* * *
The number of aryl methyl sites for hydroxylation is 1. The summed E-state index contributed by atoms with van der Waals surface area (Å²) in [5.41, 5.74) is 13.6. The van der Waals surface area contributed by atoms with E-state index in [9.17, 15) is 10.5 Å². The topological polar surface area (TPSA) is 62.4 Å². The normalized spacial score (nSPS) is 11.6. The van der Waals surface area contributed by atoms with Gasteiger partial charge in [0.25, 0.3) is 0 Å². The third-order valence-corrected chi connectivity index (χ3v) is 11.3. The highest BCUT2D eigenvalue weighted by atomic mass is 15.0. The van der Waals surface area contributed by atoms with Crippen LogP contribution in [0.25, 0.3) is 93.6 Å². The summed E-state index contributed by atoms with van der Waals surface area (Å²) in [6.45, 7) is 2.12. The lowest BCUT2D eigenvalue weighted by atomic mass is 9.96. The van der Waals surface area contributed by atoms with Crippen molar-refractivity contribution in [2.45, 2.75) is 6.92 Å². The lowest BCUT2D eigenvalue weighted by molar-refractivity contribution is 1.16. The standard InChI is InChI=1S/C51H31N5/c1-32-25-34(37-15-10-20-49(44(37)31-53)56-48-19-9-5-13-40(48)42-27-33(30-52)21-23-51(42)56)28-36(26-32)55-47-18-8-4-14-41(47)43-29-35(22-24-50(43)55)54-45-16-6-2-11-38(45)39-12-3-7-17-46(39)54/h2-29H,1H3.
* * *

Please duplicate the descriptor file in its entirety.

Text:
The number of aryl methyl sites for hydroxylation is 1. The summed E-state index contributed by atoms with van der Waals surface area (Å²) in [5.41, 5.74) is 13.6. The van der Waals surface area contributed by atoms with E-state index in [9.17, 15) is 10.5 Å². The topological polar surface area (TPSA) is 62.4 Å². The normalized spacial score (nSPS) is 11.6. The van der Waals surface area contributed by atoms with Gasteiger partial charge in [0.25, 0.3) is 0 Å². The third-order valence-corrected chi connectivity index (χ3v) is 11.3. The highest BCUT2D eigenvalue weighted by atomic mass is 15.0. The van der Waals surface area contributed by atoms with Crippen LogP contribution in [0.25, 0.3) is 93.6 Å². The summed E-state index contributed by atoms with van der Waals surface area (Å²) in [6.45, 7) is 2.12. The lowest BCUT2D eigenvalue weighted by atomic mass is 9.96. The van der Waals surface area contributed by atoms with Crippen molar-refractivity contribution in [2.45, 2.75) is 6.92 Å². The lowest BCUT2D eigenvalue weighted by molar-refractivity contribution is 1.16. The standard InChI is InChI=1S/C51H31N5/c1-32-25-34(37-15-10-20-49(44(37)31-53)56-48-19-9-5-13-40(48)42-27-33(30-52)21-23-51(42)56)28-36(26-32)55-47-18-8-4-14-41(47)43-29-35(22-24-50(43)55)54-45-16-6-2-11-38(45)39-12-3-7-17-46(39)54/h2-29H,1H3.